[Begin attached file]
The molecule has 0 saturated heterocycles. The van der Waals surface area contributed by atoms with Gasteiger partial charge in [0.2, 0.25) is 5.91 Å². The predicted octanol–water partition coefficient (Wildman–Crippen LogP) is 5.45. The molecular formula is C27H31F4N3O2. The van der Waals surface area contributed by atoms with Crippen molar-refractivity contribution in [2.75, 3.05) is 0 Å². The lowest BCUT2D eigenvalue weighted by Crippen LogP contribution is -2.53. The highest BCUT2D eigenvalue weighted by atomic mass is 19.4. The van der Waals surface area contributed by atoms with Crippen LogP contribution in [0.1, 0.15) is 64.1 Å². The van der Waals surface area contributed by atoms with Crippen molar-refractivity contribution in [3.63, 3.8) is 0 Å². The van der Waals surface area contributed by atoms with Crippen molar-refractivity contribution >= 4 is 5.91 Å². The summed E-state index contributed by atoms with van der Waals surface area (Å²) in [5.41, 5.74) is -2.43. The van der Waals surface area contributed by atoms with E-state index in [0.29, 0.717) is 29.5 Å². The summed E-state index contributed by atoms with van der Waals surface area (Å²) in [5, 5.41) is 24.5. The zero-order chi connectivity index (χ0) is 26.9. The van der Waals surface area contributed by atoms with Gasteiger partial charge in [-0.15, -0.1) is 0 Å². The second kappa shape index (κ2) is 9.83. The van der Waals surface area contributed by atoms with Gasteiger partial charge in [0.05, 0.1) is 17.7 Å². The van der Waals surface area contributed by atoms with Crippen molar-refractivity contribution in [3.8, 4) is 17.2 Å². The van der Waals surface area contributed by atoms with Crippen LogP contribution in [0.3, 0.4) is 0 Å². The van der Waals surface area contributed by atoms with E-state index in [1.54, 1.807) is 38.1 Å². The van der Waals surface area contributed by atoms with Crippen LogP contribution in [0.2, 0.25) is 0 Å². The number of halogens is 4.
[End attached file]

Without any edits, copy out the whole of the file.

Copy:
The molecule has 0 saturated heterocycles. The van der Waals surface area contributed by atoms with Gasteiger partial charge in [0.2, 0.25) is 5.91 Å². The predicted octanol–water partition coefficient (Wildman–Crippen LogP) is 5.45. The molecular formula is C27H31F4N3O2. The van der Waals surface area contributed by atoms with Crippen molar-refractivity contribution in [2.75, 3.05) is 0 Å². The lowest BCUT2D eigenvalue weighted by Crippen LogP contribution is -2.53. The highest BCUT2D eigenvalue weighted by atomic mass is 19.4. The van der Waals surface area contributed by atoms with Crippen LogP contribution in [0.1, 0.15) is 64.1 Å². The van der Waals surface area contributed by atoms with Crippen molar-refractivity contribution in [3.63, 3.8) is 0 Å². The van der Waals surface area contributed by atoms with Crippen molar-refractivity contribution >= 4 is 5.91 Å². The summed E-state index contributed by atoms with van der Waals surface area (Å²) in [5.41, 5.74) is -2.43. The van der Waals surface area contributed by atoms with E-state index in [0.29, 0.717) is 29.5 Å². The summed E-state index contributed by atoms with van der Waals surface area (Å²) in [5, 5.41) is 24.5. The zero-order chi connectivity index (χ0) is 26.9. The van der Waals surface area contributed by atoms with Gasteiger partial charge in [-0.15, -0.1) is 0 Å². The second kappa shape index (κ2) is 9.83. The van der Waals surface area contributed by atoms with Gasteiger partial charge in [0.05, 0.1) is 17.7 Å². The van der Waals surface area contributed by atoms with Crippen molar-refractivity contribution in [3.8, 4) is 17.2 Å². The van der Waals surface area contributed by atoms with Crippen LogP contribution in [0.3, 0.4) is 0 Å². The van der Waals surface area contributed by atoms with E-state index in [1.54, 1.807) is 38.1 Å². The van der Waals surface area contributed by atoms with Crippen LogP contribution in [0.2, 0.25) is 0 Å². The number of halogens is 4.